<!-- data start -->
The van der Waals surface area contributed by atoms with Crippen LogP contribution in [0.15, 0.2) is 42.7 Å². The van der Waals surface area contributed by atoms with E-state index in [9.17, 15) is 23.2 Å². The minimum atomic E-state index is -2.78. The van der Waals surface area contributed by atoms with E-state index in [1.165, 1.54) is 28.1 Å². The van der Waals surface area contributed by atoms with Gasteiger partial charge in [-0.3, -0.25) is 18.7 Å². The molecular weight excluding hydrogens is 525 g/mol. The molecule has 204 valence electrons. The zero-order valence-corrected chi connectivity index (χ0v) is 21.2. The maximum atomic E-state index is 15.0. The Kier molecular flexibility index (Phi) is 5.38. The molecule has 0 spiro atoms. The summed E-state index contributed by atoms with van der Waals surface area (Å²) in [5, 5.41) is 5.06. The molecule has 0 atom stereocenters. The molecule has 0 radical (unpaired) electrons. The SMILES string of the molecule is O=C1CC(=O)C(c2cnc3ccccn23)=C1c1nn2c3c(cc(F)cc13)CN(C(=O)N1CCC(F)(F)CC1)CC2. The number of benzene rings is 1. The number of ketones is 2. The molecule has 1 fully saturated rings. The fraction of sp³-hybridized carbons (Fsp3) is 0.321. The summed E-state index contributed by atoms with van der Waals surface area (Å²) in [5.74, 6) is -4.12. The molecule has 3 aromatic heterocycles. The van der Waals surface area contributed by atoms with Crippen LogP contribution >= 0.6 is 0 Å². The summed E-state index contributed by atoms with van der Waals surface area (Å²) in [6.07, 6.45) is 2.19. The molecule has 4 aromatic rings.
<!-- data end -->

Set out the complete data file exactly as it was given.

The van der Waals surface area contributed by atoms with Crippen LogP contribution in [0.15, 0.2) is 42.7 Å². The van der Waals surface area contributed by atoms with E-state index in [9.17, 15) is 23.2 Å². The minimum atomic E-state index is -2.78. The van der Waals surface area contributed by atoms with E-state index in [1.165, 1.54) is 28.1 Å². The van der Waals surface area contributed by atoms with Gasteiger partial charge in [-0.3, -0.25) is 18.7 Å². The molecular weight excluding hydrogens is 525 g/mol. The molecule has 204 valence electrons. The zero-order valence-corrected chi connectivity index (χ0v) is 21.2. The maximum atomic E-state index is 15.0. The Kier molecular flexibility index (Phi) is 5.38. The molecule has 0 spiro atoms. The summed E-state index contributed by atoms with van der Waals surface area (Å²) in [5, 5.41) is 5.06. The molecule has 0 atom stereocenters. The molecule has 0 radical (unpaired) electrons. The SMILES string of the molecule is O=C1CC(=O)C(c2cnc3ccccn23)=C1c1nn2c3c(cc(F)cc13)CN(C(=O)N1CCC(F)(F)CC1)CC2. The number of benzene rings is 1. The number of ketones is 2. The molecule has 1 fully saturated rings. The fraction of sp³-hybridized carbons (Fsp3) is 0.321. The summed E-state index contributed by atoms with van der Waals surface area (Å²) in [5.74, 6) is -4.12. The molecule has 3 aromatic heterocycles. The van der Waals surface area contributed by atoms with Crippen LogP contribution >= 0.6 is 0 Å². The summed E-state index contributed by atoms with van der Waals surface area (Å²) in [6.07, 6.45) is 2.19. The molecule has 4 aromatic rings.